If you didn’t catch Part 1 you can read up here. Kevin and Linda Leslie and friends were enjoying the warm, friendly atmosphere at Mintaro Hut and preparing for the hardest day of the track – crossing Mackinnon Pass.
Onward and upward
The day started under a thick cover of cloud so we were concerned that we would miss out on the magnificent views from the top of the pass. The track, while not particularly steep, climbs steadily as it zig-zags its way up the side of the pass. Each side of the track, the forest is dense and moist with bright green mosses and ferns through which small birds flutter.
One side of the track the valley dropped down steeply through misty treetops, while the other side the cliffs towered above us. Eventually, we reached the top of the tree line and started climbing through grassy slopes. Luckily for us, the clouds started to part. We were rewarded with views to die for as we looked right back along the valley we had just walked.
The incredible views to be had from the walk. Photo: Kevin Leslie.
At the top, there is a cairn dedicated to Quinton Mackinnon who cut the trail along the Clinton River in 1888. From here we could see the other side of the pass to where the Arthur River heads out to Milford Sound.
Snow-capped mountaintops and cascading waterfalls
All around us were snow-capped mountaintops where the melting snow formed hundreds of small waterfalls cascading down the cliff faces. Clouds were being pushed up over the pass with light winds to form long extended streaks of mist interspersed with rays of sunlight. As you sat and looked around you any aching limbs or sore feet were forgotten. It was just breathtaking.
Amongst this was a couple of Kia. These are a native parrot that has a large curved beak that’s very good at tearing apart things like hiking boots, backpacks, even car windscreen wipers! They are about as big as a galah and are very animated as they hop around looking for any unguarded pack that they can break into. You have to keep an eye on them as they were pretty determined.
Reaching the highest peak of the track
A little further on you come to the highest part of the track, at a day hut where there is a loo with a view that is unmatched. This is a good spot for lunch and thank goodness there are also no sandflies. You will rarely kind them above the tree line. It is tempting to linger here, but we still had a long descent down to the valley floor, then onto our final night’s stop at Dumpling Hut.
This was the hardest part of the track as you make your way around the side of a deep gully. Then it’s across a bridge then into the tree line again and then it’s down, down, down. There are beautiful spots to stop and rest as you make your way along the cascading creek. But there are lots of steps and tree roots and rocks you have to negotiate. It is better to take your time, as a slip here can be painful.
The amazing scenery from the top of McKinnon pass. Photo: Kevin Leslie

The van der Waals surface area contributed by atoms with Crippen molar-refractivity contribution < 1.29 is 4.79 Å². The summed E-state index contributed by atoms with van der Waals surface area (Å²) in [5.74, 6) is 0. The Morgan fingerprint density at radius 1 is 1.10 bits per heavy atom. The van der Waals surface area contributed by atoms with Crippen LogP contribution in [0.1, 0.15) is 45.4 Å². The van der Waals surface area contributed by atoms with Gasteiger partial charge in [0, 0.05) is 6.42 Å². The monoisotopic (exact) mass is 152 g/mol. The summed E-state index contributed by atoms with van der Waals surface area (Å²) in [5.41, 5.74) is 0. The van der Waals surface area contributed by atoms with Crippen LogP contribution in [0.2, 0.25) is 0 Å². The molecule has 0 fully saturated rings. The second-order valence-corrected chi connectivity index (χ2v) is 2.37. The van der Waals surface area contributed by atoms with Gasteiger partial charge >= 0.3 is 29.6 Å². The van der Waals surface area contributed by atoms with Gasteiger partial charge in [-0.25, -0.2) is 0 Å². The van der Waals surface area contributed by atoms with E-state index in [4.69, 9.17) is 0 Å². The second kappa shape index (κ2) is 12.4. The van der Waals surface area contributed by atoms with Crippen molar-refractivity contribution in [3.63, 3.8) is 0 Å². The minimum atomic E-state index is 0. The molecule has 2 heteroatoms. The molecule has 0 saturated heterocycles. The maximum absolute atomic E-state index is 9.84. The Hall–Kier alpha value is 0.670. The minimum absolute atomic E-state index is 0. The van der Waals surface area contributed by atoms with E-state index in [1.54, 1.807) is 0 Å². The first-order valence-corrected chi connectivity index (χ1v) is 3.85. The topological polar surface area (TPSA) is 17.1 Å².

After thinking we would never make it to the bottom, we finally got onto level ground. We were all starting to feel stiff and sore by now. At this point, you can turn off the track and head past the guided walker’s hut and onto Sutherland Falls. Or as we did, stayed on the main track and went on to our last stop.
We were amongst the last to arrive that day but it was a sunny afternoon so we once again decided on a swim. Lots of others in the group were doing the same. No one stayed in for long, but we all felt better after our dip.
The last night
That night everyone in the kitchen hut chatted about their walk and compared experiences. It was a shame this was our last night. We had been carrying a bladder of wine with us and were rationing it out until now. We finished it off with the last of our chocolate and had an enjoyable evening. However, no one was staying up late as we still had 18k to the finish the next day.
Following the Arthur River, we headed off in the morning along the valley floor. As usual, there are lots of opportunities to photograph sections of the river with its beautiful clear waters that have large trout just lazing along with the current. Hugh tree trunks that have been washed down by floods or avalanche are easily seen sitting on the river bottom even though there were some very deep holes.
A snapshot of Dumpling hut along the track. Photo: Kevin Leslie
The valley started to widen along this section, as we were now walking beside Lake Ada. The track wound its way over a mixture of forests and grassy river flats as we made our way to the end. All along the way, there are regular distance markers and now we were counting them down.
Nearing the end of the track
As you near the end you find you are slowing your pace, wanting to savour the last stretch. All too soon you see the sign up ahead that says you have finished. Your Milford experience is over. A characteristic small ferry is there to take you on a short ride to the terminal at Milford Sound. Here you are suddenly thrust into the modern world of people, buses, and civilisation.
But your memory lingers of the last 4 days. Of the thick mossy forests, green ferns, and the snow-capped mountains that tower beside you every day. Of the beautiful clear waters of the Clinton and Arthur Rivers. Of the bird life and the evenings spent in the huts. And of the wonderful experience that is the Milford Track.
What’s your favourite hiking track in Australia or New Zealand?
About the writer...
I first started in the caravan and camping industry in 1986 after moving to Adelaide from Sydney. I’ve always loved being outdoors and going on camping trips with family and friends. After working in the camping industry for over three decades, I’ve published a book called Caravanning and Camping in Australia after years of travelling in the Australian bush.